Illustrated by Oakleigh Grammar Year 10 students and created and printed by the Fronditha Care Communications team, the book follows a young boy coming to terms with his grandmother living with dementia.
Here’s what the students who have contributed to our Yiayia at the market children’s book had to say about their illustrations:
“In this project, I think my biggest gain is that I learned how to discuss ideas with others. I think the most interesting part of the whole process was trying to paint it in a way that I have never done before. The most useful thing about this project is that it gives us more experience about how to draw children’s book illustrations and how to try something new.”- Rui Li
“Working on this book has been a pleasure. Using a children’s book to cover a difficult subject was not easy. This book can inform and help children understand the difficulties of dementia. I learned and developed my drawing sills in cartoon style with the aim of engaging a child’s perspective. It was interesting.” – Theodore Gavrilescu
“Fronditha Care has provided opportunities for us to add another dimension to our progression as young artists. I also thank the support from my teacher in promoting my art to a wider audience.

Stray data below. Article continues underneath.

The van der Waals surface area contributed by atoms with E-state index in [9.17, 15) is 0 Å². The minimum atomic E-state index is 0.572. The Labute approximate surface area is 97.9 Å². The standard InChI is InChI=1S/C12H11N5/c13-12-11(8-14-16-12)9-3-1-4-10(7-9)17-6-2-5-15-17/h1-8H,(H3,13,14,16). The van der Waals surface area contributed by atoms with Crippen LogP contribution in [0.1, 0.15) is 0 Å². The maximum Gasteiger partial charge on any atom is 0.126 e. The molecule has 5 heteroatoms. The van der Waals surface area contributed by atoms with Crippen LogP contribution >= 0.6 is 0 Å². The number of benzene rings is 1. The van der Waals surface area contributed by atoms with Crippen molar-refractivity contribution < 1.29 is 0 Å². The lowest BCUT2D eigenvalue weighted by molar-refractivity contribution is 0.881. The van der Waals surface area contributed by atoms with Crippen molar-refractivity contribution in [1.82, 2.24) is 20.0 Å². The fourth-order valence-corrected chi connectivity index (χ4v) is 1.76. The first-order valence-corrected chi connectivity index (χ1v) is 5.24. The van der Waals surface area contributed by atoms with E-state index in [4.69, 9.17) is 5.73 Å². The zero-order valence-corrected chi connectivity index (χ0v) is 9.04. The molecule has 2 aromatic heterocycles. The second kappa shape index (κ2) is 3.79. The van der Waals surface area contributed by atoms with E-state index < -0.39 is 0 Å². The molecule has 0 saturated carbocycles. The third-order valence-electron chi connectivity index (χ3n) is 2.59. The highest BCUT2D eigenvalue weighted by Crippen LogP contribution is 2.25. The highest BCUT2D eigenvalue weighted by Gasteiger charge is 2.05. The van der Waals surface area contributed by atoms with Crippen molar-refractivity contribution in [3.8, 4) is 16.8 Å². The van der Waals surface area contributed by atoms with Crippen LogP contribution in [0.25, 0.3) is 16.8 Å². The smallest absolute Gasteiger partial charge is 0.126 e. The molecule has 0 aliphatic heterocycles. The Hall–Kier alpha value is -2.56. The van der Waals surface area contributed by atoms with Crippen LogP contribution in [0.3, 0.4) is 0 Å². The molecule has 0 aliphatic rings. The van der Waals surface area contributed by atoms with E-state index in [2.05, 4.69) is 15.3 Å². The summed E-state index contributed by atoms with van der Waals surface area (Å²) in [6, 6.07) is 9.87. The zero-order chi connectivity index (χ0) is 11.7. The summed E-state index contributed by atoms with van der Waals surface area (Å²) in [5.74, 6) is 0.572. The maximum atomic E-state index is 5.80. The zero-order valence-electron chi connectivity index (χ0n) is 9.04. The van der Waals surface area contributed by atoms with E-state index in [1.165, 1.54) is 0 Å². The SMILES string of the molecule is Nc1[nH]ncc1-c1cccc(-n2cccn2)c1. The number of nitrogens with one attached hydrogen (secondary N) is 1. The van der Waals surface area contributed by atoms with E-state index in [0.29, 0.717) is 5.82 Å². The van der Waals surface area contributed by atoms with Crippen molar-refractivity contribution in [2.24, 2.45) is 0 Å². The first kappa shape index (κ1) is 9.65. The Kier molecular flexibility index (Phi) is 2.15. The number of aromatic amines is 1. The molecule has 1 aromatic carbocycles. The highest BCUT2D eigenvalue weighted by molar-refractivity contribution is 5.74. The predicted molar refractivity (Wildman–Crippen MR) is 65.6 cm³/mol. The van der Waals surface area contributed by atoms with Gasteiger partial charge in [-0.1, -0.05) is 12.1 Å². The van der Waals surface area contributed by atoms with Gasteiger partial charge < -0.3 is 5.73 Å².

I value the public, specifically children reviewing my illustration, which has added a further level of credibility to my work.”- Chloe Abbott
“Taking part in illustrating a children’s book on such a difficult topic was such an amazing experience. I am very grateful to be a part of it. From this, I learned a little more about dementia than I already knew, and also how to explain such a hard topic to children. I loved being able to explore ideas that relate to both dementia and Greek culture.
This will also be a great addition to my CV and future folios.” – Eleni Pantelidis
To obtain your free copy click on the download button or contact the Public Affairs team via email on firstname.lastname@example.org.
Fronditha Care has published this bilingual children’s book to raise awareness in the community on dementia and its impact.
We thank both Oakleigh Grammar and the HMSA for their contributions.